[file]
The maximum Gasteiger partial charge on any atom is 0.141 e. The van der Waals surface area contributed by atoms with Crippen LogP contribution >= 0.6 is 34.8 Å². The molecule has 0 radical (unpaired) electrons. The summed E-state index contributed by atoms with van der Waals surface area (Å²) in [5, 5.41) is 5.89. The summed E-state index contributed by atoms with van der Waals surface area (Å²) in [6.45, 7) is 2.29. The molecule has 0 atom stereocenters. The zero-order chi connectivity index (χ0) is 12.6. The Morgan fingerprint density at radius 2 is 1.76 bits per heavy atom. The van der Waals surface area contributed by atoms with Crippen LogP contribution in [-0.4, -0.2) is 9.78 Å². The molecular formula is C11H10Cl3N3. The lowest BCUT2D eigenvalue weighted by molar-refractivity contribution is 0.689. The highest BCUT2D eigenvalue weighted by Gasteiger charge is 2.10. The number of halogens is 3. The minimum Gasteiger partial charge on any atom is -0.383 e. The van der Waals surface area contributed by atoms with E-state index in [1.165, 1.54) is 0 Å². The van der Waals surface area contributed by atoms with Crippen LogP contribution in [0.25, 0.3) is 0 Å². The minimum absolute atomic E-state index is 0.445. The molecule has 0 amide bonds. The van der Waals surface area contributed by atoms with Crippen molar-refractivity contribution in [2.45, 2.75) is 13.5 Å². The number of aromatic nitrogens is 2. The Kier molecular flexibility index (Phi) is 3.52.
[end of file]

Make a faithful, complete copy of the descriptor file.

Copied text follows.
The maximum Gasteiger partial charge on any atom is 0.141 e. The van der Waals surface area contributed by atoms with Crippen LogP contribution >= 0.6 is 34.8 Å². The molecule has 0 radical (unpaired) electrons. The summed E-state index contributed by atoms with van der Waals surface area (Å²) in [5, 5.41) is 5.89. The summed E-state index contributed by atoms with van der Waals surface area (Å²) in [6.45, 7) is 2.29. The molecule has 0 atom stereocenters. The zero-order chi connectivity index (χ0) is 12.6. The Morgan fingerprint density at radius 2 is 1.76 bits per heavy atom. The van der Waals surface area contributed by atoms with Crippen LogP contribution in [-0.4, -0.2) is 9.78 Å². The molecular formula is C11H10Cl3N3. The lowest BCUT2D eigenvalue weighted by molar-refractivity contribution is 0.689. The highest BCUT2D eigenvalue weighted by Gasteiger charge is 2.10. The number of halogens is 3. The minimum Gasteiger partial charge on any atom is -0.383 e. The van der Waals surface area contributed by atoms with E-state index in [1.165, 1.54) is 0 Å². The van der Waals surface area contributed by atoms with Crippen LogP contribution in [0.25, 0.3) is 0 Å². The minimum absolute atomic E-state index is 0.445. The molecule has 0 amide bonds. The van der Waals surface area contributed by atoms with Crippen molar-refractivity contribution in [2.45, 2.75) is 13.5 Å². The number of aromatic nitrogens is 2. The Kier molecular flexibility index (Phi) is 3.52.